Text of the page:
The Illawarra and South Coast are in a "sweet spot" to get a better deal from state and federal governments.
Wollongong, Shellharbour, Kiama and Shoalhaven councils have joined forces to pursue a City Deal for the Illawarra and Shoalhaven region.
A City Deal sees three levels of government - local, state and federal - working together to ensure investment, planning and governance decisions that will speed up growth and job creation.
The councils have been working with RDA Illawarra for three years to get the policy framework to the prospectus stage - which was released on Friday.
RDA Illawarra has worked with the councils to fine-tune the prospectus to include 10 projects - from the Mt Ousley interchange to the development of the Albatross Aviation Technology Park - which it claims could create 12,550 new jobs and millions of dollars in investment.
RDA Illawarra CEO Debra Murphy said, despite the COVID-19 pandemic, now was the right time to pursue the deal.
With the recently released federal budget including a lot of big spending initiatives and the NSW government - which has already flagged infrastructure spending as a way to rejuvenate the economy after COVID-19 - due to hand down its own budget next month - she said the time could be right for the region to make a deal.
"We don't normally see that much money come out of the federal government," Ms Murphy said.
"What they need to do then is find smart ways to actually spend that money. There's $1.2 billion in road projects - the state government is looking for projects that they will then hand down to local governments to do.
"So we're actually in what I think is a sweet spot between the federal budget just being handed down with a heap of money in it and the state budget coming on the 17th of November."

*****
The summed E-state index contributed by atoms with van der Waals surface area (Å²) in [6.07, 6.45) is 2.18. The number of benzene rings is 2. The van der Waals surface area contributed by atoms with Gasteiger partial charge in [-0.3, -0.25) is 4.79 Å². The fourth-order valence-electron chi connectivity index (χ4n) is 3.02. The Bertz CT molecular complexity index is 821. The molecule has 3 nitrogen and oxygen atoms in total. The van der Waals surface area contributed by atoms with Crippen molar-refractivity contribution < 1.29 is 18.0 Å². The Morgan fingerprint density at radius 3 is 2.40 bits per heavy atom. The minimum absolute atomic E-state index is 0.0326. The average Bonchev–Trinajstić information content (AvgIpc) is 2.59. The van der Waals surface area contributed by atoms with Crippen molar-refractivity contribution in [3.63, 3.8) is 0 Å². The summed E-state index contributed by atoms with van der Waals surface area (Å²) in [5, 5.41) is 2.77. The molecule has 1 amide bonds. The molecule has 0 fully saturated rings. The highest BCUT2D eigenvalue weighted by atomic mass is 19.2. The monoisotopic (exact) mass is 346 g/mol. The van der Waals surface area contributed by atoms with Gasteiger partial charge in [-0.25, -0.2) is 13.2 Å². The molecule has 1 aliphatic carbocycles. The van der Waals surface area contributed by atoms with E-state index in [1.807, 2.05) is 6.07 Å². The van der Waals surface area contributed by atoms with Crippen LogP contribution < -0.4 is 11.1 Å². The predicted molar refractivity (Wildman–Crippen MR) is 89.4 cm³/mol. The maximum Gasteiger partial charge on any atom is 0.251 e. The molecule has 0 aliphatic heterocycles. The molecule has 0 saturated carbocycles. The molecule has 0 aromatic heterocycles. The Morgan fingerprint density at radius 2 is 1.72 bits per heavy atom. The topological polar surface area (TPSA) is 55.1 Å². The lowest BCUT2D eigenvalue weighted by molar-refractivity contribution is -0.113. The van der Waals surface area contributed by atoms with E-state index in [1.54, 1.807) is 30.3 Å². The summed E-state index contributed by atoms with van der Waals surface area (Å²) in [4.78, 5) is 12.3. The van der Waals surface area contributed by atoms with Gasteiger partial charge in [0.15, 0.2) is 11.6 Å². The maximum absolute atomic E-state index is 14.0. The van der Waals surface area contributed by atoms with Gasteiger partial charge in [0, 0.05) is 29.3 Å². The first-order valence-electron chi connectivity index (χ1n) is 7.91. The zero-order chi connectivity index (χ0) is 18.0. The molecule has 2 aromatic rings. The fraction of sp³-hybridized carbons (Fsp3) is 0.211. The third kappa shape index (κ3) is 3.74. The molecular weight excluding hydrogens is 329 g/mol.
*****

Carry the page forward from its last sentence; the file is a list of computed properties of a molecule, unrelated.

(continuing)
Shellharbour Mayor Marianne Saliba said the councils realised that a project didn't need to be in its area to provide a benefit.
"This is about councils being co-operative and getting really good outcomes," Cr Saliba said.
"We recognise if Mt Ousley is upgraded it would benefit the people of Shellharbour and beyond. We recognise that if there's employment opportunities provided in our region, our community gets the benefit of that as well."
She also felt the city deal allowed state and federal governments to connect with them as a region, rather than four separate councils.
Kiama Mayor Mark Honey felt joining the local government areas together put the region on par with other major areas like Newcastle.
And it also gave Kiama a bit of strength.
"For a small council like Kiama, if we wanted something done from the state government they could say 'we're not going to spend the money on Kiama'," Cr Honey said.
"But as a region we come up and say we want this ... we've got the scale we need."
Wollongong is the biggest LGA of the four, though Lord Mayor Gordon Bradbery said there was "synergy" between the councils with people working in one but living in another.
He also pointed out this prospectus was what other levels of government had been asking for.
"The federal government and state government often criticise us - it's been a common theme since I've been Lord Mayor - that we need to come up with a set of priorities," he said.
"Well, we've come to the party. This document is a document that's been sought by the federal and state governments. We've identified where we want them to spend the money."
Shoalhaven Mayor Amanda Findley said being part of the group of four meant more focus could be directed to that area's needs.
"We're excited about being part of the deal that could bring funding and jobs forward for the Shoalhaven," she said.
"If we were left on our own to try and complete on our own we may not be able to rise above the greater projects from elsewhere in the region."
It will take several months for state and federal governments to make a decision on the City Deal.
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